LONDON (Reuters) - Heightened tensions between the West and Russia ahead of Ukraine’s weekend referendum in Crimea pushed world stocks to their lowest in more than a month on Friday and left investors scurrying into safe-haven gold and bonds.
With the West ramping up talks of sanctions and Russia hitting back with promises of retaliatory measures and displays of military prowess, financial markets were left to watch nervously.
Wall Street was set to add to this week’s losses, while a third straight day of declines on European stock markets
.FTEU3 left them down almost one percent and potentially facing their biggest weekly drop since June when the Federal Reserve hinted it would taper economic stimulus.
Hardest hit was Moscow’s MICEX .MCX index. It fell more than 5 percent before clawing back some of its losses to be down 2.5 percent. There was no let up for the ruble either as it rumbled along at an all-time low.
“The Ukraine is one of the most serious geopolitical situations at the moment and how it plays out is difficult to forecast,” Salman Ahmed, a global fixed-income strategist at the investment arm of Swiss private bank Lombard Odier, said.
“The main risk factor is that it morphs into an unintended clash and there is bloodshed.”
Part of the concern over the Crimea referendum on Sunday is that is could encourage other pro-Moscow parts of the country to follow suit and potentially embolden Russia in the region.
U.S. Secretary of State John Kerry met Russian counterpart Sergei Lavrov in London in last-ditch diplomatic efforts to defuse tensions, but Moscow and the West appeared increasingly far apart.
Russia shipped more troops into Crimea on Friday and repeated its threat to invade other parts of Ukraine, showing no sign of listening to Western pleas to back off from the worst confrontation since the Cold War.
With Russian assets continuing to slump, investors were taking the view that while the situation was hurting, Vladimir Putin and the Kremlin were unlikely to flinch.
“Obviously Russia will not back down so it all points to an escalation,” Viktor Szabo, a fund manager at Aberdeen Asset Management who holds Ukraine and Russian bonds, said.
“I think it is even more important from Russia’s point of view because the U.S. and Europe have been pretty clear that they see the annexation of Ukraine as a move of aggression and that they will move further in terms of sanctions.”
The East-West tensions were not the only thing weighing on markets, however. Jitters also remained over the degree to which China’s economy is slowing after unsettling data this weak.
Copper, seen as a proxy for China’s fortunes, steadied after its dizzying 5-percent fall this week, but MSCI’s broadest index of Asia-Pacific shares outside Japan .MIAPJ0000PUS touched its lowest level since mid-February. Tokyo .N225 ended the week down more than 6 percent after 3.3 percent dive on Friday.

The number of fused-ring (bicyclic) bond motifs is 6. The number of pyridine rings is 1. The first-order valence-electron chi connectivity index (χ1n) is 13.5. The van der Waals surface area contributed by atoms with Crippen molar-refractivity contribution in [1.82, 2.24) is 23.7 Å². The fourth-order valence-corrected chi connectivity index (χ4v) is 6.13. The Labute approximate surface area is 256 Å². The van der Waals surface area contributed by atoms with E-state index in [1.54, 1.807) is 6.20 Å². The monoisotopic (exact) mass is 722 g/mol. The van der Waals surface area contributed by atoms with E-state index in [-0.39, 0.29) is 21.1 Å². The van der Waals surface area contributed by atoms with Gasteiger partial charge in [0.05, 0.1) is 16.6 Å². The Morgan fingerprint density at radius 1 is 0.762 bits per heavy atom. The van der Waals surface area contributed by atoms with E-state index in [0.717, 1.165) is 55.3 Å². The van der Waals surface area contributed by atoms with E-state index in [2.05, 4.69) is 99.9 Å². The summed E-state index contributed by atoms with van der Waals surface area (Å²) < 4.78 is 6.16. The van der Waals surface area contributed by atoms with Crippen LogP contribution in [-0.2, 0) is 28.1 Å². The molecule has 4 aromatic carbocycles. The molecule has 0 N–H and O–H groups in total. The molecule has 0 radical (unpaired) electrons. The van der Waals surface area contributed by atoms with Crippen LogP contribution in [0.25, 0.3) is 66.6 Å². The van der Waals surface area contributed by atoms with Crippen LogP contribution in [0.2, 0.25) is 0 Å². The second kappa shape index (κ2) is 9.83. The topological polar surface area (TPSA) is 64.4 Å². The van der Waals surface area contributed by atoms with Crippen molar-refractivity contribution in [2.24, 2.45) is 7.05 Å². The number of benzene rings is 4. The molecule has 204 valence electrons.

Among Europe’s main indexes, Germany’s DAX .GDAXI, whose constituents are heavily exposed to Russia, saw the steepest falls as a one percent fall saw it heading for its biggest weekly drop since the height of the euro crisis in June 2012.
One of the reasons for the Nikkei’s decline was that the latest developments in the Ukraine crisis sent the safe-haven yen soaring against both the dollar and the euro.
“Investors are unwinding their long positions in the Nikkei and short positions in the yen,” Kyoya Okazawa, head of global equities and commodity derivatives at BNP Paribas, said.
As U.S. trading began, the greenback was down about 0.5 percent at 101.20 yen, while the euro slipped a similar amount to 140.45 yen.
Solid U.S. retail sales and employment data on Thursday had also reinforced expectations that the U.S. Federal Reserve will stick to its plan of gradually withdrawing its asset-buying stimulus. That came after disappointing Chinese economic data.
The scuttle to safety pushed down German government bond yields after those on the benchmark 10-year U.S. Treasury note had fallen to two-week low 2.62 percent in Europe. data.
Gold, another safe-haven favorite, climbed through the day to a new six-month high of $1,376 an ounce, and was poised for its sixth straight weekly rise.
China’s worries continued to weigh on the Australian dollar, considered a proxy for China plays, sending it down about 0.2 percent to $0.9009. Oil held above $107 a barrel but remained on track for its third straight weekly loss.
The euro also remained under pressure after comments from European Central Bank President Mario Draghi, who said the bank has been preparing additional policy steps to guard against deflation taking hold in the euro zone.
The single currency was steady at $1.3876, moving away from Thursday’s 2-1/2-year high of $1.3967 hit before Draghi spoke.
Additional reporting by Ayai Tomisawa; Editing by Louise Ireland